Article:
City attempts to sell half of buildings at Sonic Plaza, renovate the others which have remained unfinished shells since being built in 2008
VISALIA – The word sonic brings to mind a speeding hedgehog, fast service and things traveling at the speed of sound, but in Visalia there is nothing expedient about the Sonic Plaza project.
“This thing is like the never ending story,” Mayor Steve Nelsen said. “It started in 2014 and just keeps coming back.”
Nelsen was referring to the city’s purchase of four office buildings across the parking lot to Sonic Drive-In and adjacent to Visalia Transit’s Maintenance and Operations Facility at the corner of Goshen Avenue and Cain Street. In addition to purchasing the property, the city also spent $25,000 in 2018 to investigate what would be required to bring the buildings up to current code. Three years later, city staff asked for another $50,300 from the council on June 7 to parcel the property into two properties, with two of the four buildings being designated surplus property for sale and the other two being renovated as office space for city departments.
Public Works Director Nick Mascia said the money would be used for a design consulting fee, construction estimate, staff management and a 10% contingency to prepare two of the 3,000 square foot office buildings for sale. Back in 2018, the city had proposed remodeling some or all of the buildings to house its Public Works Department’s administrative offices and temporarily house the finance department until a new, larger civic center/city hall can be built to consolidate most city offices under one roof. The project got lost in the council’s arguments over whether the city should build a new city hall, community center, public safety headquarters or an aquatic center. In 2019, the city council ultimately prioritized a police headquarters over all other uses, possibly pushing back plans for a civic center out 20 or 30 years. The public safety building will include a new city council chambers and could house additional city departments, primarily the finance department, but staff is still investigating possibilities to consolidate offices and sell off excess office space to offset the cost of building a new police headquarters.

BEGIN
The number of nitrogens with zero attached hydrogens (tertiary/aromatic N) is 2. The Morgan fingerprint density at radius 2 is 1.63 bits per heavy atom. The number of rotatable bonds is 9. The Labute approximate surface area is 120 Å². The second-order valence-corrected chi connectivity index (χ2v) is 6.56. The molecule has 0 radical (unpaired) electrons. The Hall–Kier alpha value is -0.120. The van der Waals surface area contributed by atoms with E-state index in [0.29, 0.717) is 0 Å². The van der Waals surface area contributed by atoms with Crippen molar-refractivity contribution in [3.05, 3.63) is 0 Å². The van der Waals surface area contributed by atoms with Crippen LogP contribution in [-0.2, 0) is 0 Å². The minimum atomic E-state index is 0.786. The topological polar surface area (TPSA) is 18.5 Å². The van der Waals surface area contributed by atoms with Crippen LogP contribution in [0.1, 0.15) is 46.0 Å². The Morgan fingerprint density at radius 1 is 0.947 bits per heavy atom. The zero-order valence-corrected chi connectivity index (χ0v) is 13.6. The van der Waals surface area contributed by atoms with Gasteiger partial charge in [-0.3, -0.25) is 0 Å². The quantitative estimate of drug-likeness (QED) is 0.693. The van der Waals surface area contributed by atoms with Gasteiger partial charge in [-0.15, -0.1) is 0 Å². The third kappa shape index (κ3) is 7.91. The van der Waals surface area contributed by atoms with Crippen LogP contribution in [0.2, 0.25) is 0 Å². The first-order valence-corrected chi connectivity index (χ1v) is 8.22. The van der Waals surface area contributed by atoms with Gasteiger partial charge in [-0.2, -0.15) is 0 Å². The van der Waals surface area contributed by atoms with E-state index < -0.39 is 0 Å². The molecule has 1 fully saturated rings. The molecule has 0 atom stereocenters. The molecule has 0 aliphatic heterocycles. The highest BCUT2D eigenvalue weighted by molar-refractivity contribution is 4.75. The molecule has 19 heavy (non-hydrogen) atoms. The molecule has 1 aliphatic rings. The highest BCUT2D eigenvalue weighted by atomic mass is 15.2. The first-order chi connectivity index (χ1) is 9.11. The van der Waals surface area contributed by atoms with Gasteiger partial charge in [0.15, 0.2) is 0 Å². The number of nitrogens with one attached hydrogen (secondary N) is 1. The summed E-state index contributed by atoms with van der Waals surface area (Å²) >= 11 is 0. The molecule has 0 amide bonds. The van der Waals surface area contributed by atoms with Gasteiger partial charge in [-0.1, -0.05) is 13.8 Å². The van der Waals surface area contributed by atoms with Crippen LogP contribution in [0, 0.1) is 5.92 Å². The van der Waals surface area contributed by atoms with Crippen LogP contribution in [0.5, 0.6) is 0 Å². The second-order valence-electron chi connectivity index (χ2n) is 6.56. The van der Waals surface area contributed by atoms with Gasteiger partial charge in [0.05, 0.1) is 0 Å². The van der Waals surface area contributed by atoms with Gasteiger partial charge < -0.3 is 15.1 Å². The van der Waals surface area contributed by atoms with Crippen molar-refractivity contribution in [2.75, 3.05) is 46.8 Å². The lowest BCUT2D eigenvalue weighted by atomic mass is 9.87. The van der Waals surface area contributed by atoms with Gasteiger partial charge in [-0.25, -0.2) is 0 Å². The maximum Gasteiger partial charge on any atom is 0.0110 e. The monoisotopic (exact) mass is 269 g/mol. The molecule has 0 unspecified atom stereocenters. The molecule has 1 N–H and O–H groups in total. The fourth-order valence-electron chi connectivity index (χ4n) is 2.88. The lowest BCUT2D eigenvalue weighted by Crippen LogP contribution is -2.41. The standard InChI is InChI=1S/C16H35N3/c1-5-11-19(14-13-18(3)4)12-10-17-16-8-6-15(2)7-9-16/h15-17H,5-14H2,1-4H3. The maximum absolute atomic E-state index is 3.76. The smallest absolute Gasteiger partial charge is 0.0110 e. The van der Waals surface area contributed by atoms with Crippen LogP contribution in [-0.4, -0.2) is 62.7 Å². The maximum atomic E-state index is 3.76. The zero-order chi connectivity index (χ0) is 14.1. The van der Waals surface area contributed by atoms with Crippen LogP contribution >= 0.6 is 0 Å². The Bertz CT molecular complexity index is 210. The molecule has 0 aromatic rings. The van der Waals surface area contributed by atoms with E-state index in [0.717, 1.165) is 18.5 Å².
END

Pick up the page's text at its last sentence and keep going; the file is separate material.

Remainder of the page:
“It has been on the back burner and is now moving forward slowly,” Mascia said.
The buildings, listed as 442, 444, 446 and 448 N. Ben Maddox were built in 2008 when the Sonic Drive-In fast food franchise was built. The buildings have never been occupied since the initial construction. The city would have to develop the interior of the buildings as only the exterior was complete when construction ended in 2008.
Mascia said the only way to move forward with plans to utilize the city-owned property was to split up the buildings into two parcels.
“This is the first domino in order to get those two buildings ready for use,” Mascia said.
Nelsen was the most vocal proponent of building a police headquarters prior to a civic center, community center, aquatic center or any other type of center, a vote which narrowly passed with support from other councilmembers Brian Poochigian and the now late Phil Cox. He chided the other councilmembers for asking staff to juggle too many ideas instead of just focusing on projects they could complete, such as the stagnant Sonic Plaza project.
“Quit jerking everyone around,” councilman Nelsen told his fellow councilmembers in October 2018. “You’ve got our staff working on three different projects and we’re just idling. At some point you’ve got to put it in gear and move ahead.”
The council unanimously approved the Sonic Plaza project budget of $50,300 on a 4-0 vote as councilmember Brett Taylor was absent.
“This building has been empty forever,” Nelsen said. “Does anyone know the last chapter? When will this story end?”